Millennials are on the lookout for affordable, quality and ethical products and are aware of which brands are committed to social and environmental responsibility. They want their purchasing acts to mean something. The American brand TOMS, for example, has developed a one-for-one model in which each purchase helps provide, shoes, glasses, better conditions for giving birth, better access to water, etc. to persons in need across the world. The French brand LOOM seeks to make quality textile products by selecting quality cotton and calling on EU garment makers (in Italy and Portugal).

    That’s why Millennials are an especially attractive marketing target for these brands, and the feeling is mutual.

    Luxury brands are a good illustration of these new trends and have already understood that they must now adapt to the aspirations of Millennials, which are expected to account for 45% of the luxury goods market by 2025, according to Bain & Company. For some brands, such as Gucci, they already account for 50% of sales in 2017 and 60% in the case of YSL.

    In light of the profile that we have drawn of this generation, what can luxury brands do to win over the consumers of today and tomorrow?

    This first thing they have to do is to reinvent and differentiate their products. Working with artists or labels far from their initial starting points is one way. For example, by reissuing iconic bags in cooperation with artistes or labels that are far from their initial starting points.

    Developing suitable digital communication is essential. Beyond the traditional channels (magazines, billboards, etc.), brands must care for their image on their websites and social media, which are cited as the biggest influences in the purchasing act in the US and Europe. Digital muses are now lining up next to fashion muses to represent luxury brands. In Milan, during the 2018 winter show of Dolce and Gabbana, about 50 stars from social media, bloggers, youtubers and instagrammers, with a total of more than 100 million followers were sitting in the first rows.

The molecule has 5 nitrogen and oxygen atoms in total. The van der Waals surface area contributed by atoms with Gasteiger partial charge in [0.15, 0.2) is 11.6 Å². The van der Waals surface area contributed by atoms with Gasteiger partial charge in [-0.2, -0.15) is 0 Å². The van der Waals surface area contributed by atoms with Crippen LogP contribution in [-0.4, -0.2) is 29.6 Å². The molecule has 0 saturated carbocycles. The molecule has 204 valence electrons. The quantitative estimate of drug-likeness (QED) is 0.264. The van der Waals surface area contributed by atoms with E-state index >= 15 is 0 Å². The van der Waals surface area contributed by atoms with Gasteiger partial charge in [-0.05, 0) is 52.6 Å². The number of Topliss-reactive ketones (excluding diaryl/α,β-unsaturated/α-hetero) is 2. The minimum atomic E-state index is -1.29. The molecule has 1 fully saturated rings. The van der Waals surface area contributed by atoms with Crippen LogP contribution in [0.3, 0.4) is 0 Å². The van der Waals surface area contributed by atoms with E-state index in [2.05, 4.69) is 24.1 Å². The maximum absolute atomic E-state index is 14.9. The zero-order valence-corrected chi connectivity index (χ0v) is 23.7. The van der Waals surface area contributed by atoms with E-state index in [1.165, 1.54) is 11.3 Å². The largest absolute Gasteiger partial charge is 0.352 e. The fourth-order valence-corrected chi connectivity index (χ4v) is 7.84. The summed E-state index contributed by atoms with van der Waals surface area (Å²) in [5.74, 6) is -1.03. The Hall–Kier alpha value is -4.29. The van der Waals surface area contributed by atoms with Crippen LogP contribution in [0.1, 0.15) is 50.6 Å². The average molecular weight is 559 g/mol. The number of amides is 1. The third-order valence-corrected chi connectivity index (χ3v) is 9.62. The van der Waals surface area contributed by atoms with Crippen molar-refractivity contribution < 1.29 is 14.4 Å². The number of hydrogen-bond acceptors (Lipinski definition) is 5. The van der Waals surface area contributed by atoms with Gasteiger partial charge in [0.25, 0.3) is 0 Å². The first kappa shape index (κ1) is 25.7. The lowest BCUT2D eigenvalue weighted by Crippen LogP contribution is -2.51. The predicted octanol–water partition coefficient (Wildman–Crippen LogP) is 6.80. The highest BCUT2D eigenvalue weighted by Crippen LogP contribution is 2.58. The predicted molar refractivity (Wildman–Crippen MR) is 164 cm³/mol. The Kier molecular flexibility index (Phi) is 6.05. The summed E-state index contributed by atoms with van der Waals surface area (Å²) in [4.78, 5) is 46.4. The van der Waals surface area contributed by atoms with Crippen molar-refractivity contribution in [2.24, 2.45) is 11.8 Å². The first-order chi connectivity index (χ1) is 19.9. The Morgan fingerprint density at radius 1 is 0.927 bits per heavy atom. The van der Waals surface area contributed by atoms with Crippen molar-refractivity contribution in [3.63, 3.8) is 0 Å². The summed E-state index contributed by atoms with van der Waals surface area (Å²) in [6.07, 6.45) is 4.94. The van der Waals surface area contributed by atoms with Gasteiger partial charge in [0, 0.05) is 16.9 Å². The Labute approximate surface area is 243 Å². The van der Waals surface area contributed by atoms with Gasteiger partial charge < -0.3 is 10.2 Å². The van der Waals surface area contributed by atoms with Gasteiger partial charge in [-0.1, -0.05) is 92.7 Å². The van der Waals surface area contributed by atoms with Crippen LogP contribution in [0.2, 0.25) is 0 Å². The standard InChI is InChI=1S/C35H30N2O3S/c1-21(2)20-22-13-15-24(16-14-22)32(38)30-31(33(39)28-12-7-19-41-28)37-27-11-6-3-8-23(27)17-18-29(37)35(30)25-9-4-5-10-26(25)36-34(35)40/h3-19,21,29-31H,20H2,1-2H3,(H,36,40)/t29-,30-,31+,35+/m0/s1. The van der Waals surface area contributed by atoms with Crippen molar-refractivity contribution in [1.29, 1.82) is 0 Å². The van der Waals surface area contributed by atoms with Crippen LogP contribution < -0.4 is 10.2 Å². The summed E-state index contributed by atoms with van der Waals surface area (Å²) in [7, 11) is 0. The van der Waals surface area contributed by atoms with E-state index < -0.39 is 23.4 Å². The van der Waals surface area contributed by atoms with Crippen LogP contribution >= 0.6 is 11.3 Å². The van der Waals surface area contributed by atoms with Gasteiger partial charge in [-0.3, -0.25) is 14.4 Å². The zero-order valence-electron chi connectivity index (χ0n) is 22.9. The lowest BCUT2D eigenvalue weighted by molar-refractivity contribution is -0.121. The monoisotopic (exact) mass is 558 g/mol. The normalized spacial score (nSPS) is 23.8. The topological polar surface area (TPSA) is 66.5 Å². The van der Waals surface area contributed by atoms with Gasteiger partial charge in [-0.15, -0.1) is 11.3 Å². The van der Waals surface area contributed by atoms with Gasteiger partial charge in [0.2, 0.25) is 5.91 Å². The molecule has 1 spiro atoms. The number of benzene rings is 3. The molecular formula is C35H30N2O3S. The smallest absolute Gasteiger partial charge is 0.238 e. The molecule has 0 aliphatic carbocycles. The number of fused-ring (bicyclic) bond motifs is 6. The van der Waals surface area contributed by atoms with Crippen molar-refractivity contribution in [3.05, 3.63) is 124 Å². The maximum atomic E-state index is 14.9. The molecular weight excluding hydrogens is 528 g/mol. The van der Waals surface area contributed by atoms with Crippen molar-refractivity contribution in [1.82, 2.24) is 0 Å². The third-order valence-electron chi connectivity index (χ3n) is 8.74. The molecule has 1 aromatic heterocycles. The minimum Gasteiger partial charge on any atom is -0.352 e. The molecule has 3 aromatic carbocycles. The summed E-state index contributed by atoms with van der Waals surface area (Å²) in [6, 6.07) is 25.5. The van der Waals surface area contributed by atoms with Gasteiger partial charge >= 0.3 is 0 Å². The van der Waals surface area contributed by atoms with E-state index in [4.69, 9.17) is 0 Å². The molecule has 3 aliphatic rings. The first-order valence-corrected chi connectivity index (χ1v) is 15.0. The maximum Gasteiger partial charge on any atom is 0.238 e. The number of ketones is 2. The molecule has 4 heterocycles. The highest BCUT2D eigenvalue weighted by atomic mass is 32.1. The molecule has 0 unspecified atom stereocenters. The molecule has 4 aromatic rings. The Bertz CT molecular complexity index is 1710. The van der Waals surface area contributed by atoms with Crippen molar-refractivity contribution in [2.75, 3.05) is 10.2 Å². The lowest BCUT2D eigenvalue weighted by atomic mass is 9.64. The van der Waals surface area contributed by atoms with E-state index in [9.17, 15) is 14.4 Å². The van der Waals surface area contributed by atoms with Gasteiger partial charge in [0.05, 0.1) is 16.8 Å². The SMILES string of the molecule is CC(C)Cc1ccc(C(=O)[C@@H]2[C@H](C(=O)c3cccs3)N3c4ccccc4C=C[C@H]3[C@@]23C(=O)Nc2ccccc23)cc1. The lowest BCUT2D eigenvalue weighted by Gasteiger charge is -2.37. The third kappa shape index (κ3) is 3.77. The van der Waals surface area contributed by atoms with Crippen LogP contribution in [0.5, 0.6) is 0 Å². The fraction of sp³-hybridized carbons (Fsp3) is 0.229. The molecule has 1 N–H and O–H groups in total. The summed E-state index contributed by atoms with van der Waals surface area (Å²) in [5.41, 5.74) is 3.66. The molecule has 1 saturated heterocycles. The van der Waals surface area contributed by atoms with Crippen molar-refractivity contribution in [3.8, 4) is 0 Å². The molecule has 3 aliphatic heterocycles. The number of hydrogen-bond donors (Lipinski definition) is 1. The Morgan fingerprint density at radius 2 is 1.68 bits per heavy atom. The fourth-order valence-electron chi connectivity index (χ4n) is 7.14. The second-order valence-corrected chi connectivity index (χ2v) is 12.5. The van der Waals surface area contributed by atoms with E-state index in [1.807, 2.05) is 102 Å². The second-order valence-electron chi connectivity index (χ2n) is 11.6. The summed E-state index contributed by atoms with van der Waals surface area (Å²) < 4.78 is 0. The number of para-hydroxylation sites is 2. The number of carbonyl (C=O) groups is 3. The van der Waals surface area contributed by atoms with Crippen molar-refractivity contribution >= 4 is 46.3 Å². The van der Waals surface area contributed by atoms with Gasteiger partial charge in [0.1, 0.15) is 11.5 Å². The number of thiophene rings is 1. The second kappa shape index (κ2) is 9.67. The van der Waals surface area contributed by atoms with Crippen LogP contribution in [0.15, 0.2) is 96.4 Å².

Lastly, brick-and-mortar stores still play a big role in the purchasing act. Millennials are heavily influenced by digital media in looking for products, but 50% of them like buying in stores, 65% in China. A few years ago, luxury brands based themselves on the same models in all European capitals, but today they are seeking to differentiate concepts in order to take consumers by surprise and bring forth different emotions.

    Luxury goods manufacturers are adapting to new, millennial-driven modes of consumption, but all sectors must be aware of the behavioural revolution that digital natives have brought about. Millennials will account for 75% of the working population by 2025, while the working world itself is at the dawn of an unprecedented transformation.

    — CPRAM